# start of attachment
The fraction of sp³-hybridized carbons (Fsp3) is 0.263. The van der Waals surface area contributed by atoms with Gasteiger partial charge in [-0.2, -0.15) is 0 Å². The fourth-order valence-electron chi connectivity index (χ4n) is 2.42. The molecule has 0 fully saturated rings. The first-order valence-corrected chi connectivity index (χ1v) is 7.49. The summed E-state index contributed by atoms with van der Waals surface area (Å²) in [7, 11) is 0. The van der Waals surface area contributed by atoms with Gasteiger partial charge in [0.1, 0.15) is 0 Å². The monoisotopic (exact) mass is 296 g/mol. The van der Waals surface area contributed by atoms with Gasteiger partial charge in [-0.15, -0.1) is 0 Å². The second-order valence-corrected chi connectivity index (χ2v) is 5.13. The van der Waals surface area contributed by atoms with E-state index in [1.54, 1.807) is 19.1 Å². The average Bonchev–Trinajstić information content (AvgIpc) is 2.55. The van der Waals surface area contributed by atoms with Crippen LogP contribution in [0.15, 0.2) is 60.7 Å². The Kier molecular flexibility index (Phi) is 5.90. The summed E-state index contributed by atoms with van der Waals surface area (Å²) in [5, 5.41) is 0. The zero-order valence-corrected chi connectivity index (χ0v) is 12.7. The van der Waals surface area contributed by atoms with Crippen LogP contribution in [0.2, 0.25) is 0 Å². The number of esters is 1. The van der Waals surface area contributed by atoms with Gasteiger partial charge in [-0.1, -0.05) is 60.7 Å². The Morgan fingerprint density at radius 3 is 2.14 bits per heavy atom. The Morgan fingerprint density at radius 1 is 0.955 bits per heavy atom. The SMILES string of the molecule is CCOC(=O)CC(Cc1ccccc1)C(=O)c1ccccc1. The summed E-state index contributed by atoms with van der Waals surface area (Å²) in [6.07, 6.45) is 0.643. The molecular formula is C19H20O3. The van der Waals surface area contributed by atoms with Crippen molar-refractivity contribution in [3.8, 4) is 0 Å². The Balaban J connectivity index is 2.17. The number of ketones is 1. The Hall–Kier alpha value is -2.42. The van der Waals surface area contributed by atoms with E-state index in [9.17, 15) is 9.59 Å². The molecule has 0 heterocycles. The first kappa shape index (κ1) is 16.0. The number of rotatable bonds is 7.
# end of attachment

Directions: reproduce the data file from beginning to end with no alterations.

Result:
The fraction of sp³-hybridized carbons (Fsp3) is 0.263. The van der Waals surface area contributed by atoms with Gasteiger partial charge in [-0.2, -0.15) is 0 Å². The fourth-order valence-electron chi connectivity index (χ4n) is 2.42. The molecule has 0 fully saturated rings. The first-order valence-corrected chi connectivity index (χ1v) is 7.49. The summed E-state index contributed by atoms with van der Waals surface area (Å²) in [7, 11) is 0. The van der Waals surface area contributed by atoms with Gasteiger partial charge in [0.1, 0.15) is 0 Å². The monoisotopic (exact) mass is 296 g/mol. The van der Waals surface area contributed by atoms with Gasteiger partial charge in [-0.15, -0.1) is 0 Å². The second-order valence-corrected chi connectivity index (χ2v) is 5.13. The van der Waals surface area contributed by atoms with E-state index in [1.54, 1.807) is 19.1 Å². The average Bonchev–Trinajstić information content (AvgIpc) is 2.55. The van der Waals surface area contributed by atoms with Crippen LogP contribution in [0.15, 0.2) is 60.7 Å². The Kier molecular flexibility index (Phi) is 5.90. The summed E-state index contributed by atoms with van der Waals surface area (Å²) in [5, 5.41) is 0. The zero-order valence-corrected chi connectivity index (χ0v) is 12.7. The van der Waals surface area contributed by atoms with Crippen LogP contribution in [0.2, 0.25) is 0 Å². The number of esters is 1. The van der Waals surface area contributed by atoms with Gasteiger partial charge in [-0.1, -0.05) is 60.7 Å². The Morgan fingerprint density at radius 3 is 2.14 bits per heavy atom. The Morgan fingerprint density at radius 1 is 0.955 bits per heavy atom. The SMILES string of the molecule is CCOC(=O)CC(Cc1ccccc1)C(=O)c1ccccc1. The summed E-state index contributed by atoms with van der Waals surface area (Å²) in [6.07, 6.45) is 0.643. The molecular formula is C19H20O3. The van der Waals surface area contributed by atoms with Crippen molar-refractivity contribution in [3.8, 4) is 0 Å². The Balaban J connectivity index is 2.17. The number of ketones is 1. The Hall–Kier alpha value is -2.42. The van der Waals surface area contributed by atoms with E-state index in [9.17, 15) is 9.59 Å². The molecule has 0 heterocycles. The first kappa shape index (κ1) is 16.0. The number of rotatable bonds is 7.